The CoO on MgO(001) was reduced to Co by 2 h atomic deuterium reduction at 220 °C and the Co layer was not covered by Al capping layer in this experiment. Due to the lack of an Al capping layer, the Co lines were reoxidized to CoO during ex situ SEM and AFM characterization. There should not be much difference between the surface morphology of Co films and reoxidized CoO films.55 Figures 8(c) and 8(d) show the SEM and AFM images of the cobalt patterns after they reoxidized upon exposure to ambient on the MgO(001) substrate. In Fig. 8(c), the relatively bright regions are the CoO bars while the relatively dark regions belong to the MgO(001) substrate. In Fig. 8(d), the relatively bright regions are the CoO bars while the relatively dark regions belong to the MgO(001) substrate. The CoO patterns are almost the same as the as-deposited CoO patterns in the x- and y-directions and there is no deformation caused by reduction and subsequently reoxidation.
PS nanopatterns were created by self-assembly of a 50 nm-thick PMMA-b-PS diblock copolymer films. PMMA formed cylinders aligned perpendicular to the SiO2/Si substrate within the PS matrix. There was a 3 nm-thick brush layer (PMMA-PS random copolymer) between the diblock copolymer film and the SiO2/Si substrate to neutralize the substrate. The PMMA cylinders and underlying brush layer were selectively removed by CO2/Ar-based plasma etching to generate nanopatterns of PS with 20–30 nm holes and 40–50 nm pitch on the substrate, as shown in Fig. 10. Figures 10(a) and 10(b) are top-down and cross-section SEM images of the as-prepared PS hole-patterns, respectively. The relatively bright regions belong to the PS matrix and the relatively dark regions are the empty holes. The critical requirement for CoO ALD is a starting surface that is not covered with any residual brush layer polymer. Therefore, the complete removal of PMMA cylinders and underlying brush layer by plasma etching is the key to the successful AS-ALD of CoO within the holes. When the holes were not fully cleared, the residue of PMMA or the brush layer blocked the nucleation and film growth of CoO and no CoO was observed after 400 CoO ALD cycles (sufficient to deposit 12 nm of CoO) as shown in Fig. 10(c) after PS removal. On the other hand, when the holes were excessively over-etched, the PS matrix was also etched too much and the remaining PS matrix was very thin. In this case, there was lateral overgrowth of CoO over the top of the PS matrix after 400 CoO ALD cycles as shown in Fig. 10(d) after PS removal. When the etch was controlled within a proper over-etch window, polymer-free holes were generated while minimizing PS matrix damage. Figure 10(e) shows the top-down SEM image of the CoO dots grown in the holes after 400 CoO ALD cycles. The holes were filled with CoO. Then, the CoO dots remaining on the SiO2/Si substrate after removing the PS matrix with an oxygen-based plasma etch are shown in Fig. 10(f).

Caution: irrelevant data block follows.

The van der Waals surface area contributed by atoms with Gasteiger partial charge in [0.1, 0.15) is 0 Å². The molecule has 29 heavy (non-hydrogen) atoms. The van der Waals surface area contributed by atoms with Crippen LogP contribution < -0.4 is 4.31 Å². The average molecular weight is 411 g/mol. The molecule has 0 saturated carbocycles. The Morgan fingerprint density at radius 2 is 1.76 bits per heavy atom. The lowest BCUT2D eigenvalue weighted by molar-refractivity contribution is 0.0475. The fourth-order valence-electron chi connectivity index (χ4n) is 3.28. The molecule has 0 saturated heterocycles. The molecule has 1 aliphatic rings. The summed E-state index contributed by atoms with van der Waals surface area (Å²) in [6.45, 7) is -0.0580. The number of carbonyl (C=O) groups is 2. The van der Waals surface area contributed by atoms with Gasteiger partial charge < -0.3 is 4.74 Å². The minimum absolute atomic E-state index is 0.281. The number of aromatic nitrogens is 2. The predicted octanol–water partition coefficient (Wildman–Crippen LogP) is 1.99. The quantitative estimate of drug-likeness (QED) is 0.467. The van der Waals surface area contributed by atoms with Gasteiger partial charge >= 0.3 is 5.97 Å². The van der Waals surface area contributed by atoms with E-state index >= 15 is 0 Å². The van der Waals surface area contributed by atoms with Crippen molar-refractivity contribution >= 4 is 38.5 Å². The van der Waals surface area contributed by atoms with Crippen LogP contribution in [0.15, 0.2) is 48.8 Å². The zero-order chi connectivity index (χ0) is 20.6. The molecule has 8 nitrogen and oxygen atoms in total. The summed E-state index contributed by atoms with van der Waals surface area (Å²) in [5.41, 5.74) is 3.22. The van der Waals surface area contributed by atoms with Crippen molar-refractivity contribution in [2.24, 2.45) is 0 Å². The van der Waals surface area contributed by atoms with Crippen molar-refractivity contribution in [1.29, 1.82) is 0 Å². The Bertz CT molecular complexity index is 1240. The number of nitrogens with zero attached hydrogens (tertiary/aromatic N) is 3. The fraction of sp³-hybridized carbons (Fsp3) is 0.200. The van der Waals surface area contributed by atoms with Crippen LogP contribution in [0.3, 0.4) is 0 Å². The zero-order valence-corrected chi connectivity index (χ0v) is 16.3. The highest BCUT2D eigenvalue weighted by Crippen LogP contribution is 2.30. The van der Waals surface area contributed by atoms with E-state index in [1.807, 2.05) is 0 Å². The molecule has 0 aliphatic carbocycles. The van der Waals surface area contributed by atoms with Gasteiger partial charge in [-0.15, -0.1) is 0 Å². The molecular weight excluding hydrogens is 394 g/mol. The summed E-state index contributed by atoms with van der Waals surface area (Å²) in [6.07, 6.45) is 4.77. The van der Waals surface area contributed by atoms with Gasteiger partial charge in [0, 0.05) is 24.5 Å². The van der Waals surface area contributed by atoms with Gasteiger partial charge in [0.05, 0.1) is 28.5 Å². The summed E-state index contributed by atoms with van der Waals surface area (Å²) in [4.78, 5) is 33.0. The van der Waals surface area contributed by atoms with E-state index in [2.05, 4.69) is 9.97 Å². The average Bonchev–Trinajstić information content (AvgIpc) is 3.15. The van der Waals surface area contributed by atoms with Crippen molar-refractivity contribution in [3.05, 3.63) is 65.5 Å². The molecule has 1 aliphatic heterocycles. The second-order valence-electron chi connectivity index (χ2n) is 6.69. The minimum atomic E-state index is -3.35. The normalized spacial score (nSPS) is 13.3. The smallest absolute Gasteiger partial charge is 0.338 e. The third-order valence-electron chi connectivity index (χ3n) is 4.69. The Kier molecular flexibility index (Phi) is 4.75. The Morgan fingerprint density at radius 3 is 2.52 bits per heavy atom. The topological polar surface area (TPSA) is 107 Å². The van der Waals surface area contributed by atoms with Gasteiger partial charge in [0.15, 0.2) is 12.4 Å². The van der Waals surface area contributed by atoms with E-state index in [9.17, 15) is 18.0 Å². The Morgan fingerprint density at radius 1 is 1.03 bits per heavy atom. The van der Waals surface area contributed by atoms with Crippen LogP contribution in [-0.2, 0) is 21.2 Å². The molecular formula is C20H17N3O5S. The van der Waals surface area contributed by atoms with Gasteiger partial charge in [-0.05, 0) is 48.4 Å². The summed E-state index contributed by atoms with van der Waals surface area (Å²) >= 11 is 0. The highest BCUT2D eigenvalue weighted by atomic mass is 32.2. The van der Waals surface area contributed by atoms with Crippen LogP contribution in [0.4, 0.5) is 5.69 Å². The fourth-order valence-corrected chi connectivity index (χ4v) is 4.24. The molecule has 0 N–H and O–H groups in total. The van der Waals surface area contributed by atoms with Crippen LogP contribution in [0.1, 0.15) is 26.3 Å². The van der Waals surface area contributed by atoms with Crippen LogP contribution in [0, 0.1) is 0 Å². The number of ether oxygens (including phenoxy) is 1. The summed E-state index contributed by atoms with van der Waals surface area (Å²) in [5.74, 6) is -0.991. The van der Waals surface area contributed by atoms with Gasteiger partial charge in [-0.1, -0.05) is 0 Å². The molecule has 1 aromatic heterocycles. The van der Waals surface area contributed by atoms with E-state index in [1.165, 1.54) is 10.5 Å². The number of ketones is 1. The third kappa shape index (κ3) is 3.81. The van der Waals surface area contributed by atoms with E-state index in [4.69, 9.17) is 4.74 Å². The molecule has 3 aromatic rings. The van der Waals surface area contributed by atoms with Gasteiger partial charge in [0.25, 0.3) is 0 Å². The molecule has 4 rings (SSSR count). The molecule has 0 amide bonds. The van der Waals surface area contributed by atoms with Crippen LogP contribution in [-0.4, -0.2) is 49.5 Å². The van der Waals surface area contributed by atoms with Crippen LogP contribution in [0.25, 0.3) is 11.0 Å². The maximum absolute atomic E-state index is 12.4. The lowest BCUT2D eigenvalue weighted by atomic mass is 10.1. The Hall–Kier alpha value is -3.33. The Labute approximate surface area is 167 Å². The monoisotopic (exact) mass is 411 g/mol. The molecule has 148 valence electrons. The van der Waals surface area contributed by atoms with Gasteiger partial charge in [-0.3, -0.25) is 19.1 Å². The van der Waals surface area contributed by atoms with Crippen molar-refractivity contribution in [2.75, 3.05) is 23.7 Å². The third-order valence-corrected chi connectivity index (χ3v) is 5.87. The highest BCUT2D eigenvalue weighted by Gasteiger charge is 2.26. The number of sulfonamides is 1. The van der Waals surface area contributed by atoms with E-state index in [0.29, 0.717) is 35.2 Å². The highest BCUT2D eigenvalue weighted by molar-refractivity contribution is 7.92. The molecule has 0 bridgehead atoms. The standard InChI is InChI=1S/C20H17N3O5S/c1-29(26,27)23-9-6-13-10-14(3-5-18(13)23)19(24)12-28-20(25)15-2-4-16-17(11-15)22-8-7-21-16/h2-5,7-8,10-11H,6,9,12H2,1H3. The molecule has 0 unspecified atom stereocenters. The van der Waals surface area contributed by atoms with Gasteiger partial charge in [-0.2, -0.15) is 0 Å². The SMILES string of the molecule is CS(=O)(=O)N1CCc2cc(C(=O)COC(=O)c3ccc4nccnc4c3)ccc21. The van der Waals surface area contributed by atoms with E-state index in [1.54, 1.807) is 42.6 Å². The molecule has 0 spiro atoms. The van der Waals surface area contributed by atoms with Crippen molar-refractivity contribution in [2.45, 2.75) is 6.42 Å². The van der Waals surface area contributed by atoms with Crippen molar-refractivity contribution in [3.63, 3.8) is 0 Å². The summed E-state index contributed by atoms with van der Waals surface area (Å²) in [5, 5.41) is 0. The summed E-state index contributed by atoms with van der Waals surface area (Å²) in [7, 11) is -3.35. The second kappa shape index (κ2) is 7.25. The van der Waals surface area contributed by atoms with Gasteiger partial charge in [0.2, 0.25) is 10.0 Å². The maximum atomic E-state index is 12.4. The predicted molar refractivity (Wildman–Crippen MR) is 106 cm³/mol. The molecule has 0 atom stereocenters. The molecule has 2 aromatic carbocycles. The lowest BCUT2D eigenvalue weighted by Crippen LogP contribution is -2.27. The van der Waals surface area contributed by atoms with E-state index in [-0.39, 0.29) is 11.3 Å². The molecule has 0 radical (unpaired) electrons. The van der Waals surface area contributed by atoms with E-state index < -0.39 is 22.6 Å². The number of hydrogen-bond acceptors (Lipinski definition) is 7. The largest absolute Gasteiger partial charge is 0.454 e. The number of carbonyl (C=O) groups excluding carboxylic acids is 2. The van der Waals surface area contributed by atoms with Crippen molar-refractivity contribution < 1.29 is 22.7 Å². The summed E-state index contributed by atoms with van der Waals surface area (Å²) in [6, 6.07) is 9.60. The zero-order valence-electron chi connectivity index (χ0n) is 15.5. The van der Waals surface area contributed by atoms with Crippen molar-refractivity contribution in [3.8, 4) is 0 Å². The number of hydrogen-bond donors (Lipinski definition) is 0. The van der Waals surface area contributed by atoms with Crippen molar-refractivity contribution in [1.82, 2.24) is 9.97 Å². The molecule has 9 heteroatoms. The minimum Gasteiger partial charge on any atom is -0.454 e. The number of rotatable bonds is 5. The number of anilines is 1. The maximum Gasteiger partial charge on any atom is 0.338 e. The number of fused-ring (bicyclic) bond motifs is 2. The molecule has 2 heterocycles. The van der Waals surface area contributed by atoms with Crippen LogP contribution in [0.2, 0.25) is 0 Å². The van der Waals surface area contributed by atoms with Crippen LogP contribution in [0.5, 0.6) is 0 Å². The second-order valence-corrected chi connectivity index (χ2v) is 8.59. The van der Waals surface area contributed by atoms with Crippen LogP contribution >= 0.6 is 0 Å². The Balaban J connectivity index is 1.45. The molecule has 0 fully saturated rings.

IV. SUMMARY AND CONCLUSIONS
We report the AS-ALD of cobalt (II) oxide on polystyrene-patterned SiO2/Si and MgO(001) substrates at 180 °C. The resulting CoO patterns are carbon-free and smooth, and the CoO patterns can be further reduced to produce metallic Co patterns without deformation by using atomic deuterium reduction at 220 °C. Polystyrene is very effective in inhibiting the nucleation of film growth of CoO. The polystyrene was patterned using UV-crosslinked 40-nm PS films or using self-assembled 50-nm polystyrene-polymethylmethacrylate films. The unexposed PS in UV-crosslinked PS films was dissolved away with toluene. The PMMA component in self-assembled PS-PMMA films was removed by plasma etching to expose the underlying oxide surface. In both patterning approaches, an oxide surface was exposed upon which CoO grew.
We show PS to be a promising passivation material for further area-selective deposition studies. It can be easily patterned to realize microstructures and nanostructures by established methods. Further, uncrosslinked PS can be removed with toluene under conditions that do not damage the substrate for subsequent ALD.
This work was supported by the National Science Foundation (NSF) under Cooperative Agreement No. EEC-1160494. Tanmoy Pramanik of the S. K. Banerjee group at UT Austin is appreciated for performing the vibrating-sample magnetometer measurement. The magnetic characterization was supported by the National Science Foundation (No. NNCI-1542159), Texas Nanofabrication Facility.